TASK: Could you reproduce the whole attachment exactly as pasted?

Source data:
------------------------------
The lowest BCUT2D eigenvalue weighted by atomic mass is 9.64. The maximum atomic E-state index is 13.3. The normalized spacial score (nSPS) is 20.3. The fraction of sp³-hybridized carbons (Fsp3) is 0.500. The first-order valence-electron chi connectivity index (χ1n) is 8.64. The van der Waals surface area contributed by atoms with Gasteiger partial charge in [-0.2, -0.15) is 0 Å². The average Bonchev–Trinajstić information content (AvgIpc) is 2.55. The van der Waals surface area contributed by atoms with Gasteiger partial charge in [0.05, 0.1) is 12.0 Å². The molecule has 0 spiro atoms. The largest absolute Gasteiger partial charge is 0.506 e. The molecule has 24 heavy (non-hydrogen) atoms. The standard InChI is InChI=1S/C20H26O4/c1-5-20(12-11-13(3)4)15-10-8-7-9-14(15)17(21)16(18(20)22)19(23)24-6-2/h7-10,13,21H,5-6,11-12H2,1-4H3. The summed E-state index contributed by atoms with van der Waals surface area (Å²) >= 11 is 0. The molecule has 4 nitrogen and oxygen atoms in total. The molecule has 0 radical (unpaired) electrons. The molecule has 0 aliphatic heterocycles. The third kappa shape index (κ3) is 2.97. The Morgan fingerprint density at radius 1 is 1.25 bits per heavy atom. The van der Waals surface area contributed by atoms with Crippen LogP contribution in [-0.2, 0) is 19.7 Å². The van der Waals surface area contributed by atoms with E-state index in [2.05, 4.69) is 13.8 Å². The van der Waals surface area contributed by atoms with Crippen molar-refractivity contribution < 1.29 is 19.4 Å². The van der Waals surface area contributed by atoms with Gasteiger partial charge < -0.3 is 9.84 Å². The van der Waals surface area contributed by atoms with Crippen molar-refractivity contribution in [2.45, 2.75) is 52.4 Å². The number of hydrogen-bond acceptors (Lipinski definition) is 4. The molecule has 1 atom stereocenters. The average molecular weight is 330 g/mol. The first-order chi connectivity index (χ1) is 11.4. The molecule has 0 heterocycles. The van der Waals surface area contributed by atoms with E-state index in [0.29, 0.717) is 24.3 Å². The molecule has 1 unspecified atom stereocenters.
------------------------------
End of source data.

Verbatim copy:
The lowest BCUT2D eigenvalue weighted by atomic mass is 9.64. The maximum atomic E-state index is 13.3. The normalized spacial score (nSPS) is 20.3. The fraction of sp³-hybridized carbons (Fsp3) is 0.500. The first-order valence-electron chi connectivity index (χ1n) is 8.64. The van der Waals surface area contributed by atoms with Gasteiger partial charge in [-0.2, -0.15) is 0 Å². The average Bonchev–Trinajstić information content (AvgIpc) is 2.55. The van der Waals surface area contributed by atoms with Gasteiger partial charge in [0.05, 0.1) is 12.0 Å². The molecule has 0 spiro atoms. The largest absolute Gasteiger partial charge is 0.506 e. The molecule has 24 heavy (non-hydrogen) atoms. The standard InChI is InChI=1S/C20H26O4/c1-5-20(12-11-13(3)4)15-10-8-7-9-14(15)17(21)16(18(20)22)19(23)24-6-2/h7-10,13,21H,5-6,11-12H2,1-4H3. The summed E-state index contributed by atoms with van der Waals surface area (Å²) >= 11 is 0. The molecule has 4 nitrogen and oxygen atoms in total. The molecule has 0 radical (unpaired) electrons. The molecule has 0 aliphatic heterocycles. The third kappa shape index (κ3) is 2.97. The Morgan fingerprint density at radius 1 is 1.25 bits per heavy atom. The van der Waals surface area contributed by atoms with Crippen LogP contribution in [-0.2, 0) is 19.7 Å². The van der Waals surface area contributed by atoms with E-state index in [2.05, 4.69) is 13.8 Å². The van der Waals surface area contributed by atoms with Crippen molar-refractivity contribution < 1.29 is 19.4 Å². The van der Waals surface area contributed by atoms with Gasteiger partial charge < -0.3 is 9.84 Å². The van der Waals surface area contributed by atoms with Crippen molar-refractivity contribution in [2.45, 2.75) is 52.4 Å². The number of hydrogen-bond acceptors (Lipinski definition) is 4. The molecule has 1 atom stereocenters. The average molecular weight is 330 g/mol. The first-order chi connectivity index (χ1) is 11.4. The molecule has 0 heterocycles. The van der Waals surface area contributed by atoms with E-state index in [0.29, 0.717) is 24.3 Å². The molecule has 1 unspecified atom stereocenters.